Learning Disabilities

Dyslexia, Dysgraphia, and Dyscalculia

What is a Learning Disability?

A Learning Disability is the more general term that describes a neurologically-based processing problem that interferes with reading, writing, and/or math. a learning disability can cause individuals with average or above average intelligence to perform poorly in their academics because they learn at different pace and not as traditional as other students in the classroom. There is no "cure" for a learning disability, but with early intervention and the right resources, children can be high achievers and successful throughout their lifetime.

  • Dyslexia- primarily refers to problems with reading, but can also affect writing, spelling, and even speaking.
  • Dysgraphia- affects the ability to write.
  • Dyscalculia- trouble with numbers and math concepts.

1 out of every 5 people in the united States has a learning disability

My world without numbers | Line Rothmann | TEDxVennelystBlvd

Major Characteristics of Learning Disabilities:

  • There is a discrepancy between oral and written work.
  • Works at a slower pace than his/her peers.
  • Unable to keep focus and concentration.
  • difficulty with memorization.
  • Difficulty following oral directions, especially instruction with multiple steps.
  • The student has little confidence.
  • Low self-esteem and self confidence with his/her work.
  • high intelligence and understanding but difficulty putting it into organized writing.

*It is important to remember that these common characteristics do not just interfere with academics and the students ability to learn in the classroom, but can also interfere with interacting socially with family or peers.

Instructional Strategies

Students with dyslexia, dysgraphia, and dyscaluclia face many challenges in the classroom when learning to read, write and do mathematics. These students struggle with fluency, comprehension, and organization. Below are three data-based practices and specialized strategies to help students with learning disabilities succeed in their academics. students with learning disabilities need more oppertunties to practice news skills than their peers.

  • Scaffolding- Teachers will give appropriate support to the student and gradually give less support until the student is able to complete a task independently. Instructors and classrooms that use this practice view themselves and other materials as "mediators" to the students learning abilities. Scaffolding includes teacher support, feedback, and using instructional materials such as visual aids to facilitate reading.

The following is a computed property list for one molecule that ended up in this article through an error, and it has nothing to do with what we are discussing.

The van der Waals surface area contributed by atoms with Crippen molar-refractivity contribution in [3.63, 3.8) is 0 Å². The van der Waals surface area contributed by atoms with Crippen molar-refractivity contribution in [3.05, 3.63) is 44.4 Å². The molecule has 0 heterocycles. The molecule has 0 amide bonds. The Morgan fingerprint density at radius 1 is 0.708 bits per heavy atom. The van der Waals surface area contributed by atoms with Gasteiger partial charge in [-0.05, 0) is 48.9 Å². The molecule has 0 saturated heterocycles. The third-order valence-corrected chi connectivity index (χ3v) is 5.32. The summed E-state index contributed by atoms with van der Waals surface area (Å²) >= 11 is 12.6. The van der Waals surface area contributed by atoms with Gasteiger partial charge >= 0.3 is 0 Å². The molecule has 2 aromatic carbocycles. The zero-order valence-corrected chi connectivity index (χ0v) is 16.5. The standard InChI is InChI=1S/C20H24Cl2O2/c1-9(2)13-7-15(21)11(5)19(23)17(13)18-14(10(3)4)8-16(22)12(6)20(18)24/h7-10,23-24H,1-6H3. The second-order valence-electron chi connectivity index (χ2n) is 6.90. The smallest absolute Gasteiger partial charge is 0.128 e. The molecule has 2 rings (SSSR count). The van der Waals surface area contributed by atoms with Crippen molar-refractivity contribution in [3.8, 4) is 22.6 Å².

• PQ4R method- Preview the material, question the material, read the material, reflect on the material, recite the material, and review the material. This is most often done with reading comprehension and has been shown to be an effective technique in helping students with a learning disability retain and organize the information from the text.
  • Reciprocal teaching- Both the teacher and student read similar materials and then come together and talk about the text. The teacher first leads discussion by demonstrating strategies such as asking questions and summarizing the text. The student then leads discussion and demonstrates the same techniques used by the instructor. Guided practice is given until the student has reached a higher level of reading comprehension and the goal of being able to take meaning away from text.

Calculators, audio recordings, and specialized paper are just a classroom materials that can accommodate students with dyscalculia, dyslexia, and dysgraphia in order for them to be successful and confident in their ability to complete a task.

Additional Resources and Data-based Instructional Strategies and Accommodations-

Home-based Strategies

Strategies & Accommodations for the Home to Generalize Classroom Support

School isn't the only place where your child can work on skills related to his or her learning disability. Fun and encouraging activities can be done at home to practice reading, writing, and math.

  • For Dyslexia-
  1. Outline and Summary
  2. Repetition

  • For Dyscalculia-
  1. Math games

  • For Dysgraphia-
  1. Alternate endings
  2. Key and common vocabulary words
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Website Resources

http://teachingld.org- Information and resources for teaching students with learning disabilities (for teachers & instructors).

http://ldaamerica.org/parents/- great website for parents who need resources and answers to their questions on learning disorders (for parents).


A Child’s Story (2015). Trouble with letters. Retrieved from https://www.understood.org/en/tools/through-your-childs-eyes/player?simq=c07181bd-05a5-466c-aaa0-f54146a9d844&gradeId=d6b26d19-313c-49d9-8594-912c0e5be6a3&standalone=true.

Fletcher-Flinn, C. M. (2016). Developmental Dysgraphia as a Reading System and Transfer Problem: A Case Study. Frontiers in Psychology, 1-10.

Gonsalves, N., & Krawec, J. (2014). Using number lines to solve math word problems: A strategy for students with learning disabilities. Learning Disabilities Research & Practice (Wiley-Blackwell), 29(4), 160-170.

Joseph, L. (2010). Best practices in planning interventions for students with learning disabilities. Retrieved from http://www.readingrockets.org/article/best-practices-planning-interventions-students-reading-problems.

Stein, M. T., & Lounsbury, B. (2004). A child with a learning disability: navigating school-based services. Pediatrics, 1141432.

Ted Talks (2015, Jun 11). My world without numbers. Retrieved from


Zebron, S., Mhute, I., & Musingafi, M. C. (2015). Classroom challenges: working with pupils with communication disorders. Journal of Education and Practice, 6(9), 18-22.

Zirkel, P. A. (2001). Courtside - Sorting out which students have learning disabilities. Phi Delta Kappan, (8).